The power of the voice is what can change the landscape of history. It is critically important that people are able to voice their opinions, beliefs and what they know to be fact. It’s equally important that they realize if, when and to what degree they should do so.
With that in mind, this is an opinion:
Art, money and politics do not mix. … And yet the Arts cannot exist in the public sector without those things. Even in the most liberal of cities these both allow and yet still hinder the Arts. And worse? The Arts have to struggle internally with their own Art, money and politics. All in an effort to place value on art (and thus define it). Only artists can really understand the value of art.
But what is an artist?
What is really an artist?
Somewhere, in dark basements and in decrepit studio spaces and in converted garages and in two square feet of a corner of a Hong Kong flat – true artists and creatives know who they are. They know that other people who make “art”, others who fill the pages of magazines and the walls of galleries, are, more often than not, imposters. But they know this by virtue of the defining act. The true artist and the true creative know full well that just because the other “artists” don’t really understand their own work or the inner workings of even the stroke of a brush, it doesn’t mean the internalization of the act isn’t taking place. It takes a clarion call of reality to draw them out just a bit. But at the same time it takes a hinting of just the right combination of words to unfold every layer of paint and clay and papier mâché and lead into the secrets and truths of the universe; to experience The Understanding.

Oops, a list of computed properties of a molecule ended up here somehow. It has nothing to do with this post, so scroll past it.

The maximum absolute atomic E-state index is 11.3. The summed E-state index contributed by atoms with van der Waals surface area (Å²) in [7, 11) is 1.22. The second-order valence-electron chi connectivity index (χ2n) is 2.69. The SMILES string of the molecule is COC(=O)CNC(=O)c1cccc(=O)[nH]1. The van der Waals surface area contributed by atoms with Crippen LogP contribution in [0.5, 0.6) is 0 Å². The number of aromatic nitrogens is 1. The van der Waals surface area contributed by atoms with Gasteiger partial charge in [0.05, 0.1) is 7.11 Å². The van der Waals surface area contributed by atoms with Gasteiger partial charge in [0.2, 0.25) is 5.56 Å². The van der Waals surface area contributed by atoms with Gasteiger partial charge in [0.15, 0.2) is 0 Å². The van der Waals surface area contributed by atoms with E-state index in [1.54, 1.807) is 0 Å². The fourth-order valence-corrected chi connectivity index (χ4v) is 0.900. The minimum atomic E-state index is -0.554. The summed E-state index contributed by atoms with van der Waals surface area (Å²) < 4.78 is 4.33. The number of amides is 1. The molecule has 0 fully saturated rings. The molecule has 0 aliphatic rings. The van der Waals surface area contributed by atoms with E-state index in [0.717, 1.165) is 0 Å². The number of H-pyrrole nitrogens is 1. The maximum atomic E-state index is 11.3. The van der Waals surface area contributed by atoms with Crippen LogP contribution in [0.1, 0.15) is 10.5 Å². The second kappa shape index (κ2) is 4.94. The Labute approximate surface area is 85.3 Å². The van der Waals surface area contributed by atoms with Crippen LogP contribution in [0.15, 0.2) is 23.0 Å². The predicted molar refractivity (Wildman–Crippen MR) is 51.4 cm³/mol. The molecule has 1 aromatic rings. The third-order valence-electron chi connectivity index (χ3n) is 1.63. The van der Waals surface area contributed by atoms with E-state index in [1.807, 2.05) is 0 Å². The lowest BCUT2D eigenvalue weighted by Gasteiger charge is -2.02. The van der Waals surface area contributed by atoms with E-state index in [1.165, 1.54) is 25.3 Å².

When this happens- THEN, and only then will they see that the artists dilemma isn’t just “Where do I draw this line?” But is instead, “Does filling this blank space with a wide, firm but intentionally imperfect line change the landscape of history?”
Are you an artist?
Are you really an artist?